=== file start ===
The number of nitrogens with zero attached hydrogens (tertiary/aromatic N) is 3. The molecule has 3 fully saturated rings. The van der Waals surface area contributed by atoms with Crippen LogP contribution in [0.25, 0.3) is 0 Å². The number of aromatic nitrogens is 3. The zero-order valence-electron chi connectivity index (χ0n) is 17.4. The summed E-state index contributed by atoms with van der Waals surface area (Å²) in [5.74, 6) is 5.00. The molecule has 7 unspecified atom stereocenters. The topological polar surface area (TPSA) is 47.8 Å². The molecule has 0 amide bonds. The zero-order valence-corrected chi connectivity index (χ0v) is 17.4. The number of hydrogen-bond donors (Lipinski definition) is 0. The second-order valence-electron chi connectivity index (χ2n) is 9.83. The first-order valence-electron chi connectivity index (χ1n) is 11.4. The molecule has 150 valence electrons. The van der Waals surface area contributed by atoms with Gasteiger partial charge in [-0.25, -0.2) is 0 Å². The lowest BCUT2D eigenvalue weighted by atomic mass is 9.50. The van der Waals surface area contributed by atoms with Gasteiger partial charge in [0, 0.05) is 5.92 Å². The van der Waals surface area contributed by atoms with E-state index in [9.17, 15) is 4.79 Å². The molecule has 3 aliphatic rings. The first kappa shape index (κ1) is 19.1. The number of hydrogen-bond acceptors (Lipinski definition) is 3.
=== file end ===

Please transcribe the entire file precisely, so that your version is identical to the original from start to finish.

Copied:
The number of nitrogens with zero attached hydrogens (tertiary/aromatic N) is 3. The molecule has 3 fully saturated rings. The van der Waals surface area contributed by atoms with Crippen LogP contribution in [0.25, 0.3) is 0 Å². The number of aromatic nitrogens is 3. The zero-order valence-electron chi connectivity index (χ0n) is 17.4. The summed E-state index contributed by atoms with van der Waals surface area (Å²) in [5.74, 6) is 5.00. The molecule has 7 unspecified atom stereocenters. The topological polar surface area (TPSA) is 47.8 Å². The molecule has 0 amide bonds. The zero-order valence-corrected chi connectivity index (χ0v) is 17.4. The number of hydrogen-bond donors (Lipinski definition) is 0. The second-order valence-electron chi connectivity index (χ2n) is 9.83. The first-order valence-electron chi connectivity index (χ1n) is 11.4. The molecule has 150 valence electrons. The van der Waals surface area contributed by atoms with Gasteiger partial charge in [-0.25, -0.2) is 0 Å². The lowest BCUT2D eigenvalue weighted by atomic mass is 9.50. The van der Waals surface area contributed by atoms with Gasteiger partial charge in [0, 0.05) is 5.92 Å². The van der Waals surface area contributed by atoms with E-state index in [9.17, 15) is 4.79 Å². The molecule has 3 aliphatic rings. The first kappa shape index (κ1) is 19.1. The number of hydrogen-bond acceptors (Lipinski definition) is 3.